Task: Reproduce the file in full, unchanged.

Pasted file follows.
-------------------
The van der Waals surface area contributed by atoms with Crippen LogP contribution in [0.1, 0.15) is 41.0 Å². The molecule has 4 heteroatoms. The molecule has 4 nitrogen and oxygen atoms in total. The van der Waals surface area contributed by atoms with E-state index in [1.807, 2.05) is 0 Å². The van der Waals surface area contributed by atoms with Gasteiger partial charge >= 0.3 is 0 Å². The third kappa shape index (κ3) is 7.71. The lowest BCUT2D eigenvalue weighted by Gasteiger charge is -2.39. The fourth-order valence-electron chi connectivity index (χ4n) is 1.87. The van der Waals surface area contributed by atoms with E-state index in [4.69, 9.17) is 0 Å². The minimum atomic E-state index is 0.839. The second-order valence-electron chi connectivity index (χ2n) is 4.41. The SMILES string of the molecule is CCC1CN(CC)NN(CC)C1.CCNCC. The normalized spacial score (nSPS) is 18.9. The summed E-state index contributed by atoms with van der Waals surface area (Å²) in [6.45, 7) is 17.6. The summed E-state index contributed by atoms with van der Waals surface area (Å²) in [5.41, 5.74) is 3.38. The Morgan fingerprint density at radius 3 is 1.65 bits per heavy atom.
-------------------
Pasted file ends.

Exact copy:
The van der Waals surface area contributed by atoms with Crippen LogP contribution in [0.1, 0.15) is 41.0 Å². The molecule has 4 heteroatoms. The molecule has 4 nitrogen and oxygen atoms in total. The van der Waals surface area contributed by atoms with E-state index in [1.807, 2.05) is 0 Å². The van der Waals surface area contributed by atoms with Gasteiger partial charge >= 0.3 is 0 Å². The third kappa shape index (κ3) is 7.71. The lowest BCUT2D eigenvalue weighted by Gasteiger charge is -2.39. The fourth-order valence-electron chi connectivity index (χ4n) is 1.87. The van der Waals surface area contributed by atoms with E-state index in [4.69, 9.17) is 0 Å². The minimum atomic E-state index is 0.839. The second-order valence-electron chi connectivity index (χ2n) is 4.41. The SMILES string of the molecule is CCC1CN(CC)NN(CC)C1.CCNCC. The normalized spacial score (nSPS) is 18.9. The summed E-state index contributed by atoms with van der Waals surface area (Å²) in [6.45, 7) is 17.6. The summed E-state index contributed by atoms with van der Waals surface area (Å²) in [5.41, 5.74) is 3.38. The Morgan fingerprint density at radius 3 is 1.65 bits per heavy atom.